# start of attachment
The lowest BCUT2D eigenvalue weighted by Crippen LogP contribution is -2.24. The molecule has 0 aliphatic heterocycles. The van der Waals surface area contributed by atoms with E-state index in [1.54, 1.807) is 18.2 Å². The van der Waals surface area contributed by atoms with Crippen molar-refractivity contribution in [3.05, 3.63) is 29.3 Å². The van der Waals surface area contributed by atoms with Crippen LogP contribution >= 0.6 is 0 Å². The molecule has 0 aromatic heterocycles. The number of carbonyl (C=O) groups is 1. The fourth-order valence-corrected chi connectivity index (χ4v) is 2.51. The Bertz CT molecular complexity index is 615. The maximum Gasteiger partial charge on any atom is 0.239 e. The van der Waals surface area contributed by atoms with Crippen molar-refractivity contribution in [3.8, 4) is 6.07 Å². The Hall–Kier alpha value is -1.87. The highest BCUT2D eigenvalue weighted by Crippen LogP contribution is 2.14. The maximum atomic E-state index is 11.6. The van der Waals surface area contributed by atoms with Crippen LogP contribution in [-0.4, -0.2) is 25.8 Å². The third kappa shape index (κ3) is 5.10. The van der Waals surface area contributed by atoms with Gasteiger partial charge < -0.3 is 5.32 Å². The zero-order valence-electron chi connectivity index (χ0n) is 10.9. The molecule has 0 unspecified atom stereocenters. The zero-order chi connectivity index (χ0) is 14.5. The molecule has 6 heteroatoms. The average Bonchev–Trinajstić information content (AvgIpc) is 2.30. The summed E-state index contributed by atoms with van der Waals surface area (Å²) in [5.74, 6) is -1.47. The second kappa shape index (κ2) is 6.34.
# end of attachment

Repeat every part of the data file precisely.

The lowest BCUT2D eigenvalue weighted by Crippen LogP contribution is -2.24. The molecule has 0 aliphatic heterocycles. The van der Waals surface area contributed by atoms with E-state index in [1.54, 1.807) is 18.2 Å². The van der Waals surface area contributed by atoms with Crippen molar-refractivity contribution in [3.05, 3.63) is 29.3 Å². The van der Waals surface area contributed by atoms with Crippen LogP contribution >= 0.6 is 0 Å². The molecule has 0 aromatic heterocycles. The number of carbonyl (C=O) groups is 1. The fourth-order valence-corrected chi connectivity index (χ4v) is 2.51. The Bertz CT molecular complexity index is 615. The maximum Gasteiger partial charge on any atom is 0.239 e. The van der Waals surface area contributed by atoms with Crippen molar-refractivity contribution in [3.8, 4) is 6.07 Å². The Hall–Kier alpha value is -1.87. The highest BCUT2D eigenvalue weighted by Crippen LogP contribution is 2.14. The maximum atomic E-state index is 11.6. The van der Waals surface area contributed by atoms with Crippen LogP contribution in [-0.4, -0.2) is 25.8 Å². The third kappa shape index (κ3) is 5.10. The van der Waals surface area contributed by atoms with Gasteiger partial charge < -0.3 is 5.32 Å². The zero-order valence-electron chi connectivity index (χ0n) is 10.9. The molecule has 0 unspecified atom stereocenters. The zero-order chi connectivity index (χ0) is 14.5. The molecule has 6 heteroatoms. The average Bonchev–Trinajstić information content (AvgIpc) is 2.30. The summed E-state index contributed by atoms with van der Waals surface area (Å²) in [5.74, 6) is -1.47. The second kappa shape index (κ2) is 6.34.